Researchers discuss natural hazards and uncertainty at Oxford workshop
A workshop on Decision Analysis for Natural Hazards was held at Lady Margaret Hall, Oxford University on 10-11 March 2015.
Professor Jim Hall, Director of the Environmental Change Institute, chaired the two-day series of seminars, tutorials and discussion on decision support methods for natural hazards, including floods, droughts and earthquakes, and their consequences in the UK and globally.
Natural hazards decisions are typically made on the basis of data with significant uncertainty and much of the workshop explored decision techniques for unquantifiable or ‘deep’ uncertainty. Professor Yakov Ben-Haim of Technion – Israel Institute of Technology illustrated this concept with examples from other fields such as economics and biology, as well as from natural hazards such as the North Sea flood in 1953 and the 2011 Tohoku earthquake in Japan. Professor Ben-Haim demonstrated the Info-Gap methodology which identifies robust responses across possible future states.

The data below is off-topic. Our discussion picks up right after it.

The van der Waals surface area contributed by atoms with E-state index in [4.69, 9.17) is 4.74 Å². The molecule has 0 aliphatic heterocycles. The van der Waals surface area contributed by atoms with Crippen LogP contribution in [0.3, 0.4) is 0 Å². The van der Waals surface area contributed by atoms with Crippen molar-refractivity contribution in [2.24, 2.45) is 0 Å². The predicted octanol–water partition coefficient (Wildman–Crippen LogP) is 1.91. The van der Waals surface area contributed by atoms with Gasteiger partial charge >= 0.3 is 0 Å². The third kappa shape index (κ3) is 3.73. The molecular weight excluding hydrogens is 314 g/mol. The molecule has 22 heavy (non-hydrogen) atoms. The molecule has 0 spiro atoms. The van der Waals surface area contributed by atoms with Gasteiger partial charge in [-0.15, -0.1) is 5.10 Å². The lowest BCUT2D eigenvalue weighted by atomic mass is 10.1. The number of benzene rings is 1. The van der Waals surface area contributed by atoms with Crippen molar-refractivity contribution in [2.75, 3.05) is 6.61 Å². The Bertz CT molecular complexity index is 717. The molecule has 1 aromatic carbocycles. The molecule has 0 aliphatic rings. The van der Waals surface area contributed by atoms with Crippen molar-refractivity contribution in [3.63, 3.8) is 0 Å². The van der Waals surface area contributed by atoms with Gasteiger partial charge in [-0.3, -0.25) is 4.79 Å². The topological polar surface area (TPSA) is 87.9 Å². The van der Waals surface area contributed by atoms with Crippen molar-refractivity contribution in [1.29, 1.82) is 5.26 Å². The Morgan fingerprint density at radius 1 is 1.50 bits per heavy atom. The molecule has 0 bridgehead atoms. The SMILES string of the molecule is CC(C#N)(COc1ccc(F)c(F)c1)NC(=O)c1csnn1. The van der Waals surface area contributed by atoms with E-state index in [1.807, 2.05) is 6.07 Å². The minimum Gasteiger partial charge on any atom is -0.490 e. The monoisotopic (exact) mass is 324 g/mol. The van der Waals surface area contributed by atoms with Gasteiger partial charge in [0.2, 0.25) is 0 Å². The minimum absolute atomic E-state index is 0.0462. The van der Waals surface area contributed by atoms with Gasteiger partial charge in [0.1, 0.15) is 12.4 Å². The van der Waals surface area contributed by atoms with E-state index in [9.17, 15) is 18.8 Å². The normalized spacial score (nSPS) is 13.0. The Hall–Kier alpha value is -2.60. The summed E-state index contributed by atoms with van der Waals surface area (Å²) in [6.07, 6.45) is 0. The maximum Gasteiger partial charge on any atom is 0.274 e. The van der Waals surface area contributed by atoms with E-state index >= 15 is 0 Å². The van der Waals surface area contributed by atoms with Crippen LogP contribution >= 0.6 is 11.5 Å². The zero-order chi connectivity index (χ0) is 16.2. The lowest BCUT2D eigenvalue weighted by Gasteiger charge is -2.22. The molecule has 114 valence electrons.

Professor Hall gave examples of environmental challenges that have been practically addressed with decision analysis methods in infrastructure planning for flood prevention. A series of short presentations by participants outlined the broad range of cases in which decisions are made under uncertain conditions, such as landslide prediction, wind storm insurance and water resource management.
Professor Ben-Haim led the group with some practical exercises using Info-Gap to identify robust solutions in the context of uncertainty. Participants then developed their own analyses of relevant decision problems with help from Professors Hall and Ben-Haim, with several ideas for further research collaboration emerging.
The workshop was supported by the Natural Environment Research Council funded programme CREDIBLE (Consortium on Risk in the Environment: Diagnostics, Integration, Benchmarking, Learning and Elicitation), which researches new approaches to natural hazard modelling. Within the consortium, Oxford University researchers Jim Hall, Mike Simpson, Neil Massey and Edoardo Borgomeo focus on decision analysis, drought and water scarcity.